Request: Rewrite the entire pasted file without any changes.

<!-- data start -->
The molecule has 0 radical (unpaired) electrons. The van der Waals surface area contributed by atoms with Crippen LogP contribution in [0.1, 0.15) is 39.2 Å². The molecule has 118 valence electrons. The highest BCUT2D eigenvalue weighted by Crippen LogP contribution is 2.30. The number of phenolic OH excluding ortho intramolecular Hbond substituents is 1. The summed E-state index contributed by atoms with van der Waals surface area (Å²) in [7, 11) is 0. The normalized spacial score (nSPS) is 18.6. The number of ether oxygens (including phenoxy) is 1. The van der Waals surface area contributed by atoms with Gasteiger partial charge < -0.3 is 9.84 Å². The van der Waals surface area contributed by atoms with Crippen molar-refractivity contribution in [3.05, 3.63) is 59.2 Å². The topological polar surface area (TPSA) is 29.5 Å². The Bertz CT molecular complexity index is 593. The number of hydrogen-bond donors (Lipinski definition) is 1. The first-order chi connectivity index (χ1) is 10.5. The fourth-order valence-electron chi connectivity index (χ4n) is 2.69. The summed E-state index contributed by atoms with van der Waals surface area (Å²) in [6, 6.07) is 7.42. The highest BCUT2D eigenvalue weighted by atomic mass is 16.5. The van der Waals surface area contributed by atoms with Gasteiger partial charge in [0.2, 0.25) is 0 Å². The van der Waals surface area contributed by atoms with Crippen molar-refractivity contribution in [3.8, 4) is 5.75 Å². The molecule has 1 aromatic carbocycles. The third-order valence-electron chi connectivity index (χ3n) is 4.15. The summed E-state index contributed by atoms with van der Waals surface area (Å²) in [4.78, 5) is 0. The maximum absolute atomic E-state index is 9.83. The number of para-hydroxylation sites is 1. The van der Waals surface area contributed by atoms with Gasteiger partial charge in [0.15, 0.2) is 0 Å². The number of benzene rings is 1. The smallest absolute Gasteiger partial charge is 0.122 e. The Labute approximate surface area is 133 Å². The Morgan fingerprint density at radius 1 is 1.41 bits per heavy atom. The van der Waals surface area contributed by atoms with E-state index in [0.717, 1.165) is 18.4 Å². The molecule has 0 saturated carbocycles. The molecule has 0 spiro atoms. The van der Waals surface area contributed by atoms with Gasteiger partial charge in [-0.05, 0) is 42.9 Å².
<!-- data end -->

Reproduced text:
The molecule has 0 radical (unpaired) electrons. The van der Waals surface area contributed by atoms with Crippen LogP contribution in [0.1, 0.15) is 39.2 Å². The molecule has 118 valence electrons. The highest BCUT2D eigenvalue weighted by Crippen LogP contribution is 2.30. The number of phenolic OH excluding ortho intramolecular Hbond substituents is 1. The summed E-state index contributed by atoms with van der Waals surface area (Å²) in [7, 11) is 0. The normalized spacial score (nSPS) is 18.6. The number of ether oxygens (including phenoxy) is 1. The van der Waals surface area contributed by atoms with Gasteiger partial charge < -0.3 is 9.84 Å². The van der Waals surface area contributed by atoms with Crippen molar-refractivity contribution in [3.05, 3.63) is 59.2 Å². The topological polar surface area (TPSA) is 29.5 Å². The Bertz CT molecular complexity index is 593. The number of hydrogen-bond donors (Lipinski definition) is 1. The first-order chi connectivity index (χ1) is 10.5. The fourth-order valence-electron chi connectivity index (χ4n) is 2.69. The summed E-state index contributed by atoms with van der Waals surface area (Å²) in [6, 6.07) is 7.42. The highest BCUT2D eigenvalue weighted by atomic mass is 16.5. The van der Waals surface area contributed by atoms with Gasteiger partial charge in [0.2, 0.25) is 0 Å². The van der Waals surface area contributed by atoms with Crippen molar-refractivity contribution in [3.8, 4) is 5.75 Å². The molecule has 1 aromatic carbocycles. The third-order valence-electron chi connectivity index (χ3n) is 4.15. The summed E-state index contributed by atoms with van der Waals surface area (Å²) in [4.78, 5) is 0. The maximum absolute atomic E-state index is 9.83. The number of para-hydroxylation sites is 1. The van der Waals surface area contributed by atoms with Gasteiger partial charge in [0.15, 0.2) is 0 Å². The number of benzene rings is 1. The smallest absolute Gasteiger partial charge is 0.122 e. The Labute approximate surface area is 133 Å². The Morgan fingerprint density at radius 1 is 1.41 bits per heavy atom. The van der Waals surface area contributed by atoms with E-state index in [0.717, 1.165) is 18.4 Å². The molecule has 0 saturated carbocycles. The molecule has 0 spiro atoms. The van der Waals surface area contributed by atoms with Gasteiger partial charge in [-0.05, 0) is 42.9 Å².